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Starter guide for marketers before a public relations launch

Updated: Sep 20, 2023

Here’s a quick checklist to align marketing in the days or weeks leading up to your big public relations campaign. Prior to reaching out to the media or even drafting your press release, you need to build a strong foundation in your overall marketing. PR is the gas you pour on the fire, but the fire needs to be lit already.


Don’t turn off reporters with boring, inaccurate or misleading website content


Your website is the first impression most journalists will have on your business. Is your site missing basic information about what you do? Got some old information in there that’s no longer true? Misleading or confusing web copy? Bad messaging can torpedo even the mightiest PR initiatives.


During the height of its popularity amid the pandemic, Zoom claimed on its website that calls were end-to-end encrypted. However, an investigation by The Intercept revealed that Zoom's claims were false. This led to a slew of bad media coverage and prompted the company to quickly revise its claims.


Planning a rebrand? Or maybe your current website doesn’t convey a minimal level of quality in terms of content or design? Before you throw time and effort at a PR effort, make sure your brand’s home base doesn’t make a reporter respond instantly with “Yuck, nope.”


Pick the right experts on your team for when reporters come calling


Starter guide for marketers before a public relations launch


Your CEO is often a primary source for reporters, but they’re not always the best choice if a reporter is looking for a particular kind of expertise.


Who are the experts and what could they say? Whether it’s the HR lead discussing staff changes, or the CFO breaking down the numbers, ensuring the right person is at the helm of the conversation is paramount.


Who can write up a compelling email response? Who can give that snappy soundbite for a phone or TV interview? These voices represent your brand, and how the message is delivered can be as impactful as the message itself.


Build a PR strategy around hard data, not hype


In 2023, journalists want more substance and less smoke, and PR is the perfect opportunity to flaunt your victories. Case studies, quantitative results, and client testimonials are the backbone of any PR campaign, and even the world’s best agency can’t make these numbers up for you.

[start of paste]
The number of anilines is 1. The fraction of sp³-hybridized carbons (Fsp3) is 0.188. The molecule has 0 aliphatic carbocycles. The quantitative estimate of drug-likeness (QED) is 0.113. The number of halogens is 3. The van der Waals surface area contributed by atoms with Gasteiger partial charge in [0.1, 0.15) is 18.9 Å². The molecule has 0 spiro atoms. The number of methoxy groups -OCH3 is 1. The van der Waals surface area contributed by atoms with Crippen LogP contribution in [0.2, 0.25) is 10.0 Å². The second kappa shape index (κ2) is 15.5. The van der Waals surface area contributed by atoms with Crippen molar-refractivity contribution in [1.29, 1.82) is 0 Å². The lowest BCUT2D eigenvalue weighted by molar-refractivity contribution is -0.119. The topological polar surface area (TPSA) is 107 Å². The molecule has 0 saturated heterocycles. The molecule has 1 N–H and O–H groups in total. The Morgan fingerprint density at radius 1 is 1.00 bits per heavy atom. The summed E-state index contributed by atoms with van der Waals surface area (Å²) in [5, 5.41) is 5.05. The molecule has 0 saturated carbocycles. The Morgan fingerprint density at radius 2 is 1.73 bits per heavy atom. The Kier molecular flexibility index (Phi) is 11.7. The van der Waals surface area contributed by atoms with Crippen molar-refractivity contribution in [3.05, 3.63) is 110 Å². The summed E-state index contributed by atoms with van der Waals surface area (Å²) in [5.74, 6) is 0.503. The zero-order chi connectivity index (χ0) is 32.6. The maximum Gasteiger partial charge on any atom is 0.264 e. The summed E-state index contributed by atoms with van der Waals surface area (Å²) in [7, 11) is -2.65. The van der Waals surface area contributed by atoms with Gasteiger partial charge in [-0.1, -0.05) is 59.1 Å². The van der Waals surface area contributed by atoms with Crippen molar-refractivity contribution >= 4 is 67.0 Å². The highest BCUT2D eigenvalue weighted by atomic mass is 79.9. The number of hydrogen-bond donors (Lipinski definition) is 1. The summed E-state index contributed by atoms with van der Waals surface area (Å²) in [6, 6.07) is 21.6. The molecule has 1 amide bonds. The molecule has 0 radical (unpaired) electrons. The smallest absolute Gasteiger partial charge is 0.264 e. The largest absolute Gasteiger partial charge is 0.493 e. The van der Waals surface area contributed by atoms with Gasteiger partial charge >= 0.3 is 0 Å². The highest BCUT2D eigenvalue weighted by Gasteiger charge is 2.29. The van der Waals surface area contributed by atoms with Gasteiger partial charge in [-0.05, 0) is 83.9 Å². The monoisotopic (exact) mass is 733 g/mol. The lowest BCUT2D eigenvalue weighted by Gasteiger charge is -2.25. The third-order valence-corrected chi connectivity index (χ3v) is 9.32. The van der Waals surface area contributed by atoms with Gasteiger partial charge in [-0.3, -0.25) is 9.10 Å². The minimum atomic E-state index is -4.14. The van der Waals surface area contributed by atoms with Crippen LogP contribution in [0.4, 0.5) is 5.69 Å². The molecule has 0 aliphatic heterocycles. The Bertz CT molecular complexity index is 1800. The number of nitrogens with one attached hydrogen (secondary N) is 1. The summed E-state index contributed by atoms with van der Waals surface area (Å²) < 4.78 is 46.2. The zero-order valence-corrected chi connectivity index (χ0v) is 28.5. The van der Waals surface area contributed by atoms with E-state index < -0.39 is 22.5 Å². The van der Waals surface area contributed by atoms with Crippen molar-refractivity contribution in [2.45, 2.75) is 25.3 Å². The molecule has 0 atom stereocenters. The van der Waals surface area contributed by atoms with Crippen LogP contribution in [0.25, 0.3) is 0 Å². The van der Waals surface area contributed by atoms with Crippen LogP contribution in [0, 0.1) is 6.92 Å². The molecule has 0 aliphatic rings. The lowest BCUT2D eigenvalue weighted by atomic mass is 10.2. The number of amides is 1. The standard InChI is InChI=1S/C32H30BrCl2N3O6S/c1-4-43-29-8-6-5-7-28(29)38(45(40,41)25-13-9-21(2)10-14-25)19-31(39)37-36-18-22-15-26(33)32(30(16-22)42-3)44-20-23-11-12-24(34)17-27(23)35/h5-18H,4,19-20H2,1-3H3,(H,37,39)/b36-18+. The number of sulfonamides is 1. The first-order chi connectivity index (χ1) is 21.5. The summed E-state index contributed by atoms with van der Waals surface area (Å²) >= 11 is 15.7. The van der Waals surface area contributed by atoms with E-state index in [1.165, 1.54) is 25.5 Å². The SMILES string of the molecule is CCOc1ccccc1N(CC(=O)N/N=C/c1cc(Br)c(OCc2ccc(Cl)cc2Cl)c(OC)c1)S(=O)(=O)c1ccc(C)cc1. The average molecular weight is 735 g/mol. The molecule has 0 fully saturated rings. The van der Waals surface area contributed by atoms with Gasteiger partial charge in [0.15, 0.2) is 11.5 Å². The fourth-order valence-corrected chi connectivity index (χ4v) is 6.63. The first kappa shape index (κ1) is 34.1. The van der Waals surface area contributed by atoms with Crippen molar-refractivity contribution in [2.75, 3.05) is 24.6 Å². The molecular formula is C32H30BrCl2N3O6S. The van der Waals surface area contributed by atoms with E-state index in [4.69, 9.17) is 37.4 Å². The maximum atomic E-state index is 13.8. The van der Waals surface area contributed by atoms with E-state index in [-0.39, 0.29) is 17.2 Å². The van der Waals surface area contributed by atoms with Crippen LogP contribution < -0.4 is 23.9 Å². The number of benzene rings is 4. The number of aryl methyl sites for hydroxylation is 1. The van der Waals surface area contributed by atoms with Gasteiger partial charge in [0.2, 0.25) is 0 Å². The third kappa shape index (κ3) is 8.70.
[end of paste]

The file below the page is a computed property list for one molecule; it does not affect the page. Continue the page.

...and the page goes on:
You don’t need to onboard a research consultant to dig out these metrics. If you've made some headway, like attracting early customers or securing fundraising, the numbers might just be under your nose. Dive into your pitch decks, review product tests, and sift through market research. This is not just just about boasting—it's about demonstrating that you hold to your promises.


Know your ‘dream' media targets


Starter guide for marketers before a public relations launch

PR isn't just about being seen; it's about being seen in the right places. When you're crafting your brand's narrative, you need to be just as intentional about where that story unfolds. What's going to be more meaningful for your business? Being one of 5 CEOs quoted in a long Forbes feature, or a full-on interview in a trade publication that your customers like to read?


Maybe it's a little of both. But come up with a quick list of 10 or 15 reporters and outlets that you believe are the perfect ones to learn about your story. For whoever's actually doing your public relations, that helps them focus and also build out that list to useful niches.


Particularly in the world of tech, pivots and reinventions are par for the course. Making sure the media landscape you operate in aligns with those changes will set you up for PR success.


Be your own champion. Be ready to share all of those public relations hits


To get more value out of your PR campaigns, integrate your media wins into your other marketing platforms.


Think you can skip putting a bit of effort into seeding links to your news coverage into Threads, X, LinkedIn or your other social media accounts? Not going to bother sharing them in your email newsletter and other platforms? Then why go to the effort in the first place of getting the coverage - and why should any of your fans and supporters care? Model the behavior you're hoping to see from your friends and supporters.


Reporters do pay attention to who is sharing their articles and other media reports. They care, because they know that their editors are looking at the numbers of hits and likes. Better numbers for the reporter means they have better job security. So when the reporter sees you taking that extra effort to share their work, they're also more likely to use you and your company as a source in the future.


Each media hit is a feather in your cap, so ensure you weave those wins into your social channels, blogs, and more. Everyone knows you don’t build a giant social media following or email newsletter subscription base overnight. But if you didn’t build these marketing pieces out years ago, then the next best time to start is right now, before you kick off your PR effort.


Ready for the public relations spotlight that real news coverage brings?


Get Mind Meld PR’s Media Opportunity Report. Tailored for you, this curated roundup will include a list of media opportunities where reporters want to talk to experts from a company like yours, this week. Get your free media opportunity report today

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